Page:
Earlier this month, global health experts (and students aspiring to be experts) from around the world gathered for a series of presentations, panels and posters at the 2017 Consortium of Universities for Global Health (CUGH) Conference in Washington, D.C. The panel titled “Perspectives on Monitoring Progress Toward Ending Preventable Maternal Mortality: What Measures Matter?” provided an opportunity to discuss the monitoring framework developed to accompany the Strategies toward ending preventable maternal mortality (EPMM) report released in 2015. The panel was moderated by Mary Ellen Stanton, Senior Maternal Health Advisor at USAID, and included Rima Jolivet, Maternal Health Technical Director of the Maternal Health Task Force, Elahi Chowdhury of icddr,b (Bangaldesh) and Chibugo Okoli of the Maternal Child Survival Program (MCSP, Nigeria). Representing maternal health monitoring at the global, national and facility-levels respectively, the panelists provided insights from their unique perspectives and highlighted the importance of the EPMM monitoring framework. Continue reading “Perspectives on Monitoring Progress Toward Ending Preventable Maternal Mortality: Highlights from CUGH 2017”
By Fatimata Kané
Putting a child on the earth is a whole different type of work. Not everyone can guide a woman and her baby safely through pregnancy and childbirth.
I know what it means to keep women and babies alive and healthy because I am a midwife. Continue reading “Healthy Women, Healthy Nations”
Par Fatimata Kané
Fatimata Kané est directrice du programme FCI de MSH au Mali.
Mettre un enfant au monde est tout un travail différent. Tout le monde peut aider quelqu’un qui est malade, mais tout le monde ne peut pas faire le travail d’une sage-femme–guider une femme et son bébé en toute sécurité pendant la grossesse et l’accouchement. Je sais ce que signifie garder les femmes et les bébés vivants et en bonne santé parce que je suis une sage-femme. Continue reading “Femmes saines, nations en santé”
On March 15, 2017, Management Sciences for Health (MSH), the Ministry of Foreign Affairs of Denmark, Women Deliver, Novo Nordisk, and the NCD Alliance, of which MSH is a steering committee member, hosted a panel discussion during the Commission on the Status of Women to call for the integration of the prevention and treatment of non-communicable diseases (NCDs) into the reproductive, maternal, newborn, child, and adolescent health continuum of care. The following post summarizes the key messages from the side event and offers recommendations for further action.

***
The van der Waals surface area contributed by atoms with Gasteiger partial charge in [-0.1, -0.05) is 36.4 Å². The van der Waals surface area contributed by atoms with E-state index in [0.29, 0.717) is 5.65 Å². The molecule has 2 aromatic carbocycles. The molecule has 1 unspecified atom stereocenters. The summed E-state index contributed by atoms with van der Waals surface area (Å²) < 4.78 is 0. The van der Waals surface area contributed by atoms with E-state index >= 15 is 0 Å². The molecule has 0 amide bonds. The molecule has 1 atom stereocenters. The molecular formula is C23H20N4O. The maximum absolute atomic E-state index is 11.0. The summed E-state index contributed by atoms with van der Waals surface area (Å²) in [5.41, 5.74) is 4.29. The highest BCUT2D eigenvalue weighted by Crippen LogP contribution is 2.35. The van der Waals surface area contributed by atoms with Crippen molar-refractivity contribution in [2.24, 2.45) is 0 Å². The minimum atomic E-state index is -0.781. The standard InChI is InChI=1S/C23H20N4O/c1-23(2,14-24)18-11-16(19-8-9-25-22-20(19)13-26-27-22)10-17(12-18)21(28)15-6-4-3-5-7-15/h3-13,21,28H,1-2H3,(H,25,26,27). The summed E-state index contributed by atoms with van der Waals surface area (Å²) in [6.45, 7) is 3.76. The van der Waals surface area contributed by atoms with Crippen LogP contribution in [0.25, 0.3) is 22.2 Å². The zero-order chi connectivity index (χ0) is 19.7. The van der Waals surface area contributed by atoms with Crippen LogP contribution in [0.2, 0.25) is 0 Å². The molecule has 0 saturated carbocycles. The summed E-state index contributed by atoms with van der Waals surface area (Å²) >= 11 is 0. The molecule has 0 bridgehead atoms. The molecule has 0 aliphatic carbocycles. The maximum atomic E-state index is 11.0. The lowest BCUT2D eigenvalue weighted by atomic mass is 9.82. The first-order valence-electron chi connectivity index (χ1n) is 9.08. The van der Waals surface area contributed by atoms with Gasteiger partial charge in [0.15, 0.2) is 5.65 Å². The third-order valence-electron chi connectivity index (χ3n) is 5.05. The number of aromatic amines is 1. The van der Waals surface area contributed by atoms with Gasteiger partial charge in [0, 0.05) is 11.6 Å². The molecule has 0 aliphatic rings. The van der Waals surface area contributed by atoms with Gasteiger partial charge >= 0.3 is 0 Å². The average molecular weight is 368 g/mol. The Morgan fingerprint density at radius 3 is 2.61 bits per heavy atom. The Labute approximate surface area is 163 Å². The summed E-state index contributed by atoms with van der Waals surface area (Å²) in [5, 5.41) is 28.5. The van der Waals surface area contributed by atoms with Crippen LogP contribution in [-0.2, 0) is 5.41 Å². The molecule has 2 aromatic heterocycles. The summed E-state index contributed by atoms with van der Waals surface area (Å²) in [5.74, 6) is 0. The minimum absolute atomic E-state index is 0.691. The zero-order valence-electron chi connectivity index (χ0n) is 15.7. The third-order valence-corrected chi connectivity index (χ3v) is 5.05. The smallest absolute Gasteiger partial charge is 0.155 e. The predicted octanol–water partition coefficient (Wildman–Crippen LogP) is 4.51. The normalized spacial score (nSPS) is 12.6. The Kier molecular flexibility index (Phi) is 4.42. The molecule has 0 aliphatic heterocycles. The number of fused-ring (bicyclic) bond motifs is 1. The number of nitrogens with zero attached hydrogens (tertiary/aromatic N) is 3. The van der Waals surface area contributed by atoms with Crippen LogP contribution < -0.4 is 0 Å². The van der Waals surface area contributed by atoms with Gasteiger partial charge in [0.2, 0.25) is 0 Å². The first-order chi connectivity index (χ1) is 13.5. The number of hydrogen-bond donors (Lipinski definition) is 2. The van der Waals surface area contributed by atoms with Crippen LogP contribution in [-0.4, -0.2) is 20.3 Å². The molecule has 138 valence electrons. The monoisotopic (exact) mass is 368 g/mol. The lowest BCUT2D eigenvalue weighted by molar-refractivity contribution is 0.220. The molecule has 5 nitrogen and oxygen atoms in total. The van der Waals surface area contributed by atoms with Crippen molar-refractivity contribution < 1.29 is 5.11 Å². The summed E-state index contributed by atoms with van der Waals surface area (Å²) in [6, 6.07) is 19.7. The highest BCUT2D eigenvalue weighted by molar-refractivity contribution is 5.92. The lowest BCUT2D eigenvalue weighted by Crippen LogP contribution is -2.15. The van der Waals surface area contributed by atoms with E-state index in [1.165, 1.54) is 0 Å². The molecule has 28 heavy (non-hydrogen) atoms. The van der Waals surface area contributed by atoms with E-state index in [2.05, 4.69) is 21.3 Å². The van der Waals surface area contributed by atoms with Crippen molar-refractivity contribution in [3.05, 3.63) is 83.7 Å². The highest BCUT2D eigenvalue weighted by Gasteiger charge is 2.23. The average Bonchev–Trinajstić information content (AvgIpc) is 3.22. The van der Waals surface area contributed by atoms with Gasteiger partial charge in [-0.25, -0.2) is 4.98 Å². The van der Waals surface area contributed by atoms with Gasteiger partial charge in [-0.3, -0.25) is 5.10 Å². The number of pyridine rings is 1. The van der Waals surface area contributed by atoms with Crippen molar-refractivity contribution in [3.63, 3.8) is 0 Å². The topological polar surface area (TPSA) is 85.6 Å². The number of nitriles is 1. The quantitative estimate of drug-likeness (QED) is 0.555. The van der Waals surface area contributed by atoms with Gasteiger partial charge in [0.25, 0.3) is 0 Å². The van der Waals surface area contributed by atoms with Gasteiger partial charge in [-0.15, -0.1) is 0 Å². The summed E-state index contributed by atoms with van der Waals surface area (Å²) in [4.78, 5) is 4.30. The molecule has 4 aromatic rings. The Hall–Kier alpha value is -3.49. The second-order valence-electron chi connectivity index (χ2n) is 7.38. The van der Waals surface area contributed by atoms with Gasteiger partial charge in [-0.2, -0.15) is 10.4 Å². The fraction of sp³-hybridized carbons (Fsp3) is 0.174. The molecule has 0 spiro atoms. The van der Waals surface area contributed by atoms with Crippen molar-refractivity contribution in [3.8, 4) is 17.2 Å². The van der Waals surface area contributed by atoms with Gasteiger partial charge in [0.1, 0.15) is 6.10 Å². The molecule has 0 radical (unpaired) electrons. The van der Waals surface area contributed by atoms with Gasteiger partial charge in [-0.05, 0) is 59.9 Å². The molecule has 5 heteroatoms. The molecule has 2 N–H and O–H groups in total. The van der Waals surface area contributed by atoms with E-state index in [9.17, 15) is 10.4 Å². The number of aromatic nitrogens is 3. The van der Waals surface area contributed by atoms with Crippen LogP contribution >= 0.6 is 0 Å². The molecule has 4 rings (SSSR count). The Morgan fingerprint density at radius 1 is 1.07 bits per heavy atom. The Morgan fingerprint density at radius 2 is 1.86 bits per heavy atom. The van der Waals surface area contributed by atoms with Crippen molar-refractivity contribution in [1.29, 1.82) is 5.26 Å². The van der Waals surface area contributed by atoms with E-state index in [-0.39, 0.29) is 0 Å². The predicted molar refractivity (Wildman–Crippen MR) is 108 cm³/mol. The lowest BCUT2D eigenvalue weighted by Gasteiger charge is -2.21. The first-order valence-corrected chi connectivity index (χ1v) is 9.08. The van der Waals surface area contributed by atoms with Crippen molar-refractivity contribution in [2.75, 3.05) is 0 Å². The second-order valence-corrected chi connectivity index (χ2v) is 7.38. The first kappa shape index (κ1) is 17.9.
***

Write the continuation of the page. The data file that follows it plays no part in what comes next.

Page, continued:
Women are essential to a vibrant, healthy economy. Women are producers, caretakers, and consumers–and when they are oppressed and devalued, the economy stalls. Women’s full participation in the workforce is contingent on their ability to realize their fundamental human rights, including the right to health. Continue reading “Beyond reproductive and maternal health: Non-communicable diseases and women’s health”
There has been some confusion recently about the Sustainable Development Goals (SDG) target for reducing global maternal mortality. The SDG global target is to reduce the global maternal mortality ratio (MMR) to less than 70 per 100,000 live births by 2030. In addition to this global target, there are separate country-level targets: The primary national target is that by 2030, every country should reduce its MMR by at least two-thirds from its 2010 baseline. The secondary target, which applies to countries with the highest maternal mortality burdens, is that no country should have an MMR greater than 140 deaths per 100,000 live births by 2030.
By Stacy Lu
This interview with Kiley Workman Diop originally appeared on the blog for Systems for Improved Access to Pharmaceuticals and Services (SIAPS), a program funded by USAID and implemented by Management Sciences for Health. This interview has been edited for length.
Kiley Workman Diop is a Technical Advisor for SIAPS, and Stacy Lu is a Technical Writer for SIAPS.
How does attention to gender figure into the work SIAPS does in strengthening pharmaceutical systems?